The direct impacts of the public sector are the most obvious ones. The appointment of Green Leaders in different ministries and authorities was a step in the right direction as it set the foundations for a culture change among public sector employees. It can lead to quick results (known in environmental management as the “low lying fruit”) in areas related to energy and water consumption, use of stationery, other materials and equipment and waste management among others. The appointment of green leaders can thus set the public sector on the road leading to eco-efficiency.

However, an emphasis on the public sector downstream impacts will be that which eventually could make the major difference. The effects on those at the receiving end of the public sector will not only determine “value for money” but also, more importantly, in my view, it will determine whether the public sector is eco-effective.

The first on the list would be public sector employees themselves and the effects of the fixed term contract on their morale and professional conduct. Subsequently, each policy must be examined for its ecological impact while searching for alternative methods of implementation, which would reduce or preferably eliminate its undesirable impacts.

Managing the social and environmental impacts of the public sector is of paramount importance in the path leading to sustainable development. This will involve the individual policies that need to be analysed in detail. Value for money is not the only criterion used to assess whether public monies have been well spent. When this is taken in hand the public sector would have commenced trekking on the long road of sustainable development. The first steps are the most difficult. Translating rhetoric into action is only possible if the original rhetoric is a reflection of an inner conviction.

Only time will tell.

BOV’s CSR : The next step

This was originally published on the 5 January 2008 as an article in The Times

BOV’s CSR: The next step

 

Bank of Valletta is to be congratulated on the recent publication of its second Corporate Social Responsibility Report covering 2007.

In its mission statement BOV defines its commitment as being that of playing a leading and effective role in the country’s sustainable development “whilst tangibly proving ourselves to be responsible and caring citizens in the community in which we operate”. The objective of the CSR report is hence that of informing the community as to the manner in which the bank is acting as a responsible citizen. The bank’s CEO makes this even more clear in his statement on page four of the report. In fact, he rightly underlines that while the bank is responsible towards its shareholders it is also accountable towards society.

This is the crux of CSR: the accountability of business towards all stakeholders, the community at large. Profits generated on their own are not a measure of success, as the business of business is not just business!

The bank has ploughed back into the community 1.31 per cent of its profits (Lm350,000 or €815,500) through engagement in seven pillars of activity, namely the arts and culture, heritage, environment, sports, social, education and business sectors.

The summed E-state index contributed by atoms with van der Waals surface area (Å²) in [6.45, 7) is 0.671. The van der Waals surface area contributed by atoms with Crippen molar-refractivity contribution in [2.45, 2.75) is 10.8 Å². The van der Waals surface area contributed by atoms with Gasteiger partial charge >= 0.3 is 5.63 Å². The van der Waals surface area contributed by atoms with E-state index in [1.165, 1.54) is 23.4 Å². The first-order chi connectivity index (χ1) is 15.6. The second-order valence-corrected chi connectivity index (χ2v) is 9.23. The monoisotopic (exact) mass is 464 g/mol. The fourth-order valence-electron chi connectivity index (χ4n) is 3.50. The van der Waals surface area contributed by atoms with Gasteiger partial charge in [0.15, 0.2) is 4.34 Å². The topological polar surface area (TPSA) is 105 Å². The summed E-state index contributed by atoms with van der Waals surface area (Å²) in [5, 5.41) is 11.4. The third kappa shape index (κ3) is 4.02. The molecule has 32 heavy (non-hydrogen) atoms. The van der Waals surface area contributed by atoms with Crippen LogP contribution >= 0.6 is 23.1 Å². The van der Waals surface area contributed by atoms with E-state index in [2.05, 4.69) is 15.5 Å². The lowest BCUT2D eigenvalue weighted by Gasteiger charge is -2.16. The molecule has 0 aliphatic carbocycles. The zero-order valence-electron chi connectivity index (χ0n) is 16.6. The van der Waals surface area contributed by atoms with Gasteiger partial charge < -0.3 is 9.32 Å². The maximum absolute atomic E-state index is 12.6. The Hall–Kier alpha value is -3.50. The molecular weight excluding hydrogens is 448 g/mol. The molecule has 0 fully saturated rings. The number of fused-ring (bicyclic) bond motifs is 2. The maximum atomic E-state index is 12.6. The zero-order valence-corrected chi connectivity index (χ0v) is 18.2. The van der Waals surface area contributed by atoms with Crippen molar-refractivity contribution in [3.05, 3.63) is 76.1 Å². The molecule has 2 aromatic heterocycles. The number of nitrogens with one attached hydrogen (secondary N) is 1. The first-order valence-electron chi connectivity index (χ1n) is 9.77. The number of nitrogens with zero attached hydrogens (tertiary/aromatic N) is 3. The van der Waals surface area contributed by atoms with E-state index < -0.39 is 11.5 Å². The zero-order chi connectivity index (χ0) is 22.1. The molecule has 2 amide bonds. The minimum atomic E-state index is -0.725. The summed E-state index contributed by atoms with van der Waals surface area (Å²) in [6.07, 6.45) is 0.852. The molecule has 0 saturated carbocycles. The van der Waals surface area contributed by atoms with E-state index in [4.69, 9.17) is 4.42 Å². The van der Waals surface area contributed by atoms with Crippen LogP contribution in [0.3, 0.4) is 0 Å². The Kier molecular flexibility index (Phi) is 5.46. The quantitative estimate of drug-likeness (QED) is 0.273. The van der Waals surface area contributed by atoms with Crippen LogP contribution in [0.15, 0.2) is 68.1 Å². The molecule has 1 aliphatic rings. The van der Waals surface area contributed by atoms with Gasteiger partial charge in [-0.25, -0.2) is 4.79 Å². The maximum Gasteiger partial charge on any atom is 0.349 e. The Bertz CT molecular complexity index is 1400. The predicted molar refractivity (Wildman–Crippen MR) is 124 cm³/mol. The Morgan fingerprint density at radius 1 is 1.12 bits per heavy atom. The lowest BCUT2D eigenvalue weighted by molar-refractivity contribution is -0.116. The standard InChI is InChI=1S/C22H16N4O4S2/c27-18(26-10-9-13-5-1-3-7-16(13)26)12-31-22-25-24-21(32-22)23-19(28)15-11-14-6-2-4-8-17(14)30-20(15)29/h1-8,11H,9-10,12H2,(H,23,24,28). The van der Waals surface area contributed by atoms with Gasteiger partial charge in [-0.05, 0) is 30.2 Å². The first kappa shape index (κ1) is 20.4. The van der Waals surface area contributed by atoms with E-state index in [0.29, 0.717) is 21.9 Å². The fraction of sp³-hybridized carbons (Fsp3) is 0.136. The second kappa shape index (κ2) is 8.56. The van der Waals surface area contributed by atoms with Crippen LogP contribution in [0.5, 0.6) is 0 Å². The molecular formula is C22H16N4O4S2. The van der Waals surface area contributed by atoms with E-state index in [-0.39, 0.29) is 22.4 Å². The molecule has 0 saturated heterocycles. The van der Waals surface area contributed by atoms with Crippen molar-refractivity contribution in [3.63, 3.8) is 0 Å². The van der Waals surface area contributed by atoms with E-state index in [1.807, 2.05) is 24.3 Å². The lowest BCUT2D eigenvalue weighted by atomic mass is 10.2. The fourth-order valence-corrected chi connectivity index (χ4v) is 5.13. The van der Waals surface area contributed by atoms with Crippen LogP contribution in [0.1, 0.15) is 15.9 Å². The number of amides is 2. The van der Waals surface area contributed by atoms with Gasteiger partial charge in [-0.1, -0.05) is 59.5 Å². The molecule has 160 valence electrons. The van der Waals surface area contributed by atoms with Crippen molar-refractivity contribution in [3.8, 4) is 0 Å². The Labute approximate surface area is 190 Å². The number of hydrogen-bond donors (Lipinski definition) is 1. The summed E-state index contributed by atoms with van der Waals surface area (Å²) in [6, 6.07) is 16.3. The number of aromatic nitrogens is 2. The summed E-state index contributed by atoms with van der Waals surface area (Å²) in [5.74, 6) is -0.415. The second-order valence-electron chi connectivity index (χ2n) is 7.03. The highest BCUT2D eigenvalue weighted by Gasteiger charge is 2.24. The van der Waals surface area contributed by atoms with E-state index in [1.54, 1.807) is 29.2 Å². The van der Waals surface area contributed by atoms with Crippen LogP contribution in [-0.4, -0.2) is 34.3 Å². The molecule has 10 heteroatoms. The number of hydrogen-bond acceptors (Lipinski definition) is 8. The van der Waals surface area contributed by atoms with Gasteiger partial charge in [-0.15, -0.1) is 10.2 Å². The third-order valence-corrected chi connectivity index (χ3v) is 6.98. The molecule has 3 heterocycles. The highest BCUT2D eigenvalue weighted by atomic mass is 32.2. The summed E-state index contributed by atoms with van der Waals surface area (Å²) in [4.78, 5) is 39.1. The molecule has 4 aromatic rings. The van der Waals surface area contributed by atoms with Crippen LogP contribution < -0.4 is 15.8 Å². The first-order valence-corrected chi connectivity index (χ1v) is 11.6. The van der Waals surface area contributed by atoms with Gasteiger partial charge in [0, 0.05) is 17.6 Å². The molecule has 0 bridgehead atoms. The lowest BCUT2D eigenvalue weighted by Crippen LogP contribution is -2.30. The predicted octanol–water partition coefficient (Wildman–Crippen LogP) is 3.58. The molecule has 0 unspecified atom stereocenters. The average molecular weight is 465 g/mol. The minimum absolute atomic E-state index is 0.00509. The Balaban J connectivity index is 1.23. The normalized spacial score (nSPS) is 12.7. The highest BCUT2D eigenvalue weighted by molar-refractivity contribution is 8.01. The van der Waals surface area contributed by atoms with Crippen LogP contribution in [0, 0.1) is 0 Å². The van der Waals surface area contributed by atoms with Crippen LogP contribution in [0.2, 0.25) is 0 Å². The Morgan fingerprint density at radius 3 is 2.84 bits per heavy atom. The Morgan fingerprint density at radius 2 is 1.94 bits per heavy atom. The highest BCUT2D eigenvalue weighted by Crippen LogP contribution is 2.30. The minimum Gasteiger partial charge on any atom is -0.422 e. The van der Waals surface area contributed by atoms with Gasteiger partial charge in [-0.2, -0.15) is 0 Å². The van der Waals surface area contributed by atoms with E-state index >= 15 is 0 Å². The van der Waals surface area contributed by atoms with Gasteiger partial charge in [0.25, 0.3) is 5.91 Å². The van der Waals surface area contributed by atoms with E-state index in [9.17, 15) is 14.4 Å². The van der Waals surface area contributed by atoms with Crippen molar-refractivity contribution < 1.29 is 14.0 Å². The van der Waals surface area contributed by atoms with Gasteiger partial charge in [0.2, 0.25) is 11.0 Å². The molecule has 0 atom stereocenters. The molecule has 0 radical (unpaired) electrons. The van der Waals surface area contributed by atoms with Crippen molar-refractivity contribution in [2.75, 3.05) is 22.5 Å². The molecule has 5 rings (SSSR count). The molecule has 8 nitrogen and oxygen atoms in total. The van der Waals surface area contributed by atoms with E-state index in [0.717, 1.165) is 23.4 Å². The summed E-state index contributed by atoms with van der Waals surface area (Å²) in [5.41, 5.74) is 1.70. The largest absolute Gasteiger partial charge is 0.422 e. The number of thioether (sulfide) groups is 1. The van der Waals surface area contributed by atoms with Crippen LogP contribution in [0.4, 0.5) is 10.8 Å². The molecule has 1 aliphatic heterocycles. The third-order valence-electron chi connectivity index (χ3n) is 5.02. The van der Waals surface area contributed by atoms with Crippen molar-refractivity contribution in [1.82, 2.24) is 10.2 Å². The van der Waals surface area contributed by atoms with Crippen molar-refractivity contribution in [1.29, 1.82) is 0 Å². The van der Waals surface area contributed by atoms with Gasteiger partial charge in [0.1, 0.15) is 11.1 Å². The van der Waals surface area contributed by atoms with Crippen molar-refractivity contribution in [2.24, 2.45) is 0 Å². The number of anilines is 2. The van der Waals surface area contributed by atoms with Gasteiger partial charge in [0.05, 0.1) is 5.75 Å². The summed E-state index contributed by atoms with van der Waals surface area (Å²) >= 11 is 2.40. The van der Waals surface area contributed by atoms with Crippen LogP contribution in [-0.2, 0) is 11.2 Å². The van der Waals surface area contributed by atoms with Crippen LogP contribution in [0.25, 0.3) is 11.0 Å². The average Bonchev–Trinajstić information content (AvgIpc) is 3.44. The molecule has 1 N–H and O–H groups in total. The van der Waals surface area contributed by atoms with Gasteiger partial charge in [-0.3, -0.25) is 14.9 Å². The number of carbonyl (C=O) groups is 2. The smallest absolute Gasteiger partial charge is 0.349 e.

In particular, BOV has assisted Heritage Malta in preserving the Tarxien Temples. It has furthermore supported the restoration programme at Palazzo Falson, Mdina.

Reading through the BOV 2007 CSR report one encounters many a positive note as to the manner in which the bank is being eco-efficient. First on the list is its Santa Venera centre which, through both design and operation, is energy-efficient. Its Marsascala branch has, during 2007, been equipped with photo-voltaic panels, thereby contributing to an annual reduction of three tonnes of CO2 emissions as a minimum. The other branches await their turn.

BOV recycles its paper and has taken the first steps which will eventually lead to a paperless administration. Furthermore, it makes use of recycled toners and cartridges, not only contributing to less waste going to landfill but also paying less eco-taxes as a result. Reducing environmental impacts has a positive financial impact too!

The BOV report does not mention the environmental impacts generated by the use of transport (by both the bank and its employees). Nor is any reference made to the use of water in its branches, including the collection and utilisation of rainwater.

BOV has also sponsored a number of environmental initiatives aimed at the environmental education of the community.

While BOV is setting a good example which should filter through the business community, this should be seen as only a first step. In addition to improving the management of its direct environmental impacts, thereby reducing them, BOV can move forward, in the process retaining its leading role in banking CSR in Malta.

BOV should, on the basis of this eco-efficient experience, move on to new initiatives that address the eco-effectiveness of the banking system. In addressing its corporate responsibilities, BOV as any exemplary citizen would undoubtedly ask whether its services are being misused. In particular, whether any of its customers have used its services to contribute towards the ever-increasing national environmental deficit.

It would be interesting if in a future report we could read about environmental criteria applied in the consideration of requests for business loans, including those utilised to finance the construction industry. Additional interesting information would be whether BOV has refused its services to any client on the basis of environmental criteria.

The financial balance sheet on its own does not measure progress. It is only concerned with profits. The environmental and social balance sheets need to be addressed too, thereby having a “triple bottom line” approach to measuring progress.

Through its 2007 CSR report, BOV has proven that it is serious about managing its direct impacts. It now needs to move further by managing its upstream and downstream impacts. Managing its upstream impacts signifies addressing the environmental impacts generated by its suppliers – hence the introduction and maintaining of a green procurement service. Managing its downstream impacts would address the environmental impacts of those using its services. When this is done successfully BOV would be eco-effective, as a result contributing to a reduction of Malta’s environmental deficit.

BOV has taken the lead. I hope others will follow because profits and principles can co-exist.